Or with a rival’s, or an eunuch’s spite.
All fools have still an itching to deride,
And fain would be upon the laughing side.

uncosy catastrophes

Friday, September 22nd, 2017

Ever since I finally got round to reading The Death of Grass I have been snacking on the novels of John Christopher (Sam Youd) a British writer of appalling fecundity who was active from the fifties to the Eighties at least. According to his Guardian obit he wrote up to four novels a year and it’s not surprising that there was a certain amount of repetition. Some fraction are being republished — rather as the works of Jack Vance are — in a limited edition, which led me to his other famous adult novel, The World in Winter; and I’ve just finished Pendulum, published in the late Sixties.

They are all catastrophes, in which the breakdown of large-scale civilisation produces a breakdown of the small structures of morality: men emerge as killers and rapists; women as tough and resourceful victims. In The Death of Grass, the catastrophe is a plague which starves most of the world by annihilating rice, wheat, barley, and all other grains. Only potatoes remain as a source of carbohydrates. In The World in Winter it is an ice age, with glaciers returning almost all the way down to London, and white refugees fleeing in boats to Africa, where they are not welcome. In Pendulum, the most dated, it is a Sixties apocalypse: Britain goes broke and gangs of “yobs” on motorbikes take over.

The breakdown of moral order is extremely well done in the first two books and genuinely shocking. In both cases there are conflicts of duty, difficult to resolve. Two brothers end up fighting to the death over possession of a potato patch. A man must choose between loyalty to the friend who saved his life, repeatedly, and to his wife who is pregnant possibly by another man. People find themselves doing things which neither they nor the reader thought themselves capable of, and we care. The scene setting is also extremely well done, especially in The World in Winter. 

Pendulum is much the weakest of the three, though I still gobbled it down. Read fifty years later, it’s mostly illuminating for showing how the fears of Daily Mail readers and Brexit voters have evolved and been racialised in the intervening period. The hero is a successful and decent businessman whose wife is a bit of a bleeding heart liberal. He is loyal to his family, for whom he generously provides. The only cloud on his life is the presence of yobs from the local estates, who vandalise his outbuildings and roar about on motorbikes.

His sister in law is conducting an affair with an unscrupulous and demagogic sociologist, who emerges as the sinister power behind a movement of student revolt. The students — get this — are rioting because their grants have not been increased in line with inflation. The sister in law is a complex and interesting character, with a keen interest in sex. She sees right through her lover, but enjoys, as she later realises, being able to despise his weakness and hunger for affirmation. She also takes up with a police inspector, with whom, she thinks, she has nothing in common but limerance.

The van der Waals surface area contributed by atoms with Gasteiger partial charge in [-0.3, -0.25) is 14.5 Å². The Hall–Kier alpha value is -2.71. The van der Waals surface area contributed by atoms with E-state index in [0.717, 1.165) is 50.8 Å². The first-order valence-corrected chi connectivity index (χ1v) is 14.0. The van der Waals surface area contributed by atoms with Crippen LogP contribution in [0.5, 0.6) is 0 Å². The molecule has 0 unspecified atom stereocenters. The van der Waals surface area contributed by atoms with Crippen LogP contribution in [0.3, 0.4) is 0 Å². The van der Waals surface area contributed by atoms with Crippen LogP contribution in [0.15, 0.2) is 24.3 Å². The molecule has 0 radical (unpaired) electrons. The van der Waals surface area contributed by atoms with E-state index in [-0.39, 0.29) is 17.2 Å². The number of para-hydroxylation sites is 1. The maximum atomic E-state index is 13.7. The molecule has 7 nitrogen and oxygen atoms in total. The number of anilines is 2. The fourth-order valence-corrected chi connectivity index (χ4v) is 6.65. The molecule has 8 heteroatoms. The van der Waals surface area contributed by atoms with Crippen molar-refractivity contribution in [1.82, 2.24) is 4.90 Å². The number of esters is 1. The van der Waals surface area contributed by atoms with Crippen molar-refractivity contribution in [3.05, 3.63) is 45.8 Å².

Eventually, the students and the yobs combine, as in the cultural revolution, and take over the government. The police stations are sacked and many are killed. There is a wonderful parody of a sycophantic Times leader praising this development. The police inspector takes shelter with his lover and they move out to the mansion in the country. But that has been commandeered by the yobs, and the owner’s family are confined to a couple of rooms at the top of the house.

Things get worse, in ways both predictable and unexpected. Eventually, the yobocracy is overthrown by a fundamentalist Christian uprising — this is surprisingly plausible — and the decent hero ends up in a work camp in the outer Hebrides for helping a yob whom the mob has beaten half to death. The sister in law finds a rather implausible and fragile happiness with the policeman, whose taciturn, competent pessimism turns out to conceal enormous courage and decency*.

So, it’s a straight and skilful exposition of the provincial conservative worldview: hard work and providing for your family is good. Students, layabouts, oiks, and sociologists are all enemies of the people. Religion is good but impractical until it turns bad and frighteningly practical. Women are strong, resourceful and full of agency, but still dependent on a good man to love them. France is remote and hostile but America is benign and will help as much as it can.

But there’s a sort of innocence about this which I don’t see in today’s right wing press. For one thing everyone, to a first approximation, is white. Only at the end, when some characters are sunk in extreme poverty, do they come in contact with a black family, whose cooking smells. But the underclass has not been racialised at all, and class substitutes for Islam as the expression of alien cultural difference.

Then there is the aforementioned idea of student grants.

There is the way the bad times come as a surprise: no sense that the world is rigged against decent people, though there is of course a powerful sense that the world is rigged against decency itself. But that’s tragedy, not resentment.

At the end of the book there are blurbs, in Amazon fashion, for others republished in the same series. In one, a small party get trapped in tunnels under a mountain, and have to make their way for days towards an unknown exit. In another, a small group is trapped on a desert island, and must struggle against the elements etc etc. I was reminded of Robert Graves’s squib

He found a formula for drawing comic rabbits The formula for comic rabbits paid
Alas, he found he could not change the tragic habits
The formula for drawing comic rabbits made.
  • Bet you didn’t see that coming.

Scientism and fundamentalism (in honour of Jerry Coyne)

Saturday, July 1st, 2017

Below the fold is a piece I wrote for Zia Sardar’s magazine Critical Muslim. It’s rather long, partly because it contains an insertion on Sam Harris and torture. Although younger readers will not remember the new atheists this is a reminder that they could be quite as nasty and silly as traditionalist Catholics. (more…)